I don’t have that many pictures of myself as a child. The best ones feature dimples and frills over a nappy. But I have a few photos from a holiday – faded, as if a 1977 Instagram filter has been applied. My first ever holiday abroad, in Menorca – I’m guessing I was 9, the same age as my daughter now. I look back at this one foreign holiday amongst the Welsh beaches and interminable motorway journeys to my Grandma’s house in Felixstowe, and I think how lucky my children are. They, who at ages 9 and 6 have travelled to France, Spain, Corsica, Florida, many times abroad in their young lives. And yet I too was lucky.
No once-in-a-lifetime holidays for these children. For them just getting through daily life is a nightmare from which they never wake up. And this isn’t happening in Sierra Leone, or Syria. These are the children in our backyard, all over Britain, who fall under the radar of the current remit of social services. Local authorities are reluctant to capture the real numbers of children with serious needs because if they did they would have a legal responsibility to offer them services. And they can’t. They have neither the resource, nor the legal facility to protect these very vulnerable children.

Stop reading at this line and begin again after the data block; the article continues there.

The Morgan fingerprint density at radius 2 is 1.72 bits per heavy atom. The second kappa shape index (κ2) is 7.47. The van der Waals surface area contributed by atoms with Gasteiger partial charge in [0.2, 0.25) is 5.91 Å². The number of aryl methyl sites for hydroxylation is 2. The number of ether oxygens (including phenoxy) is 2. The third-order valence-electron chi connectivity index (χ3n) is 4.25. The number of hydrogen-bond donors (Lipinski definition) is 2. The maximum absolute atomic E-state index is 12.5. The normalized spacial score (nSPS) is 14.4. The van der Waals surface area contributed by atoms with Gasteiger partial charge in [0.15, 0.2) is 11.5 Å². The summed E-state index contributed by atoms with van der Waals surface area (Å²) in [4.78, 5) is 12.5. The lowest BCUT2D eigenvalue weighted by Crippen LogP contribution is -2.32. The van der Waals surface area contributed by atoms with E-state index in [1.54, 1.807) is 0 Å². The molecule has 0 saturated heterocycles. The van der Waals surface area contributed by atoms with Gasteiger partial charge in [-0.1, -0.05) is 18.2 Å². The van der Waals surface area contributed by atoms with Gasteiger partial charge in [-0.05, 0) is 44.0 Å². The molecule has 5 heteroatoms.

It’s not just a handful of unfortunates, either. I was recently invited to visit Kids Company, to meet Camila Batmanghelidjh, an amazing lady who has taken it on herself to look out for these children, to ‘bridge the gap’ where child protection services stop, and hell on earth begins. Here is what she told me:
- Children negatively impacted by parental alcoholism range in numbers from 920,000 to 3.5million
- Those impacted by parental mental health difficulties range from 50,000 to 2million
- Children impacted by domestic violence are thought to be just under 1.8million
- One in 20 children are believed to be sexually abused
It’s spine-chilling. Camila also told me anecdotally that the reason marginalised kids can’t afford to eat, but go to great lengths to obtain designer trainers, is because expensive gear confers respect. It indicates that financially you have backing – the backing of a powerful gang, probably – and that protects you from attack. It stops you in your tracks, that, doesn’t it? I wrote about my visit to Kids Company here, if you want to see more on why Camila’s work is so compelling.
See the Child
See the Child is a call to overhaul social care and mental health services for children. The campaign will enable the creation of an Independent Task Force that can re-design social care and mental health services for children. It will ask all political parties to sign up to a 15 year plan leading to restructuring children’s social services and child mental health services. They have this to say:
The recently published Centre for Social Justice report has revealed systemic failure, crisis and widespread despair from those working in the system, including, most worryingly, examples of illegality, unscrupulous practice, higher thresholds and children being deliberately kept out of social care… For too long vulnerable children have remained invisible and this report reminds us all of the suffering of children let down by society.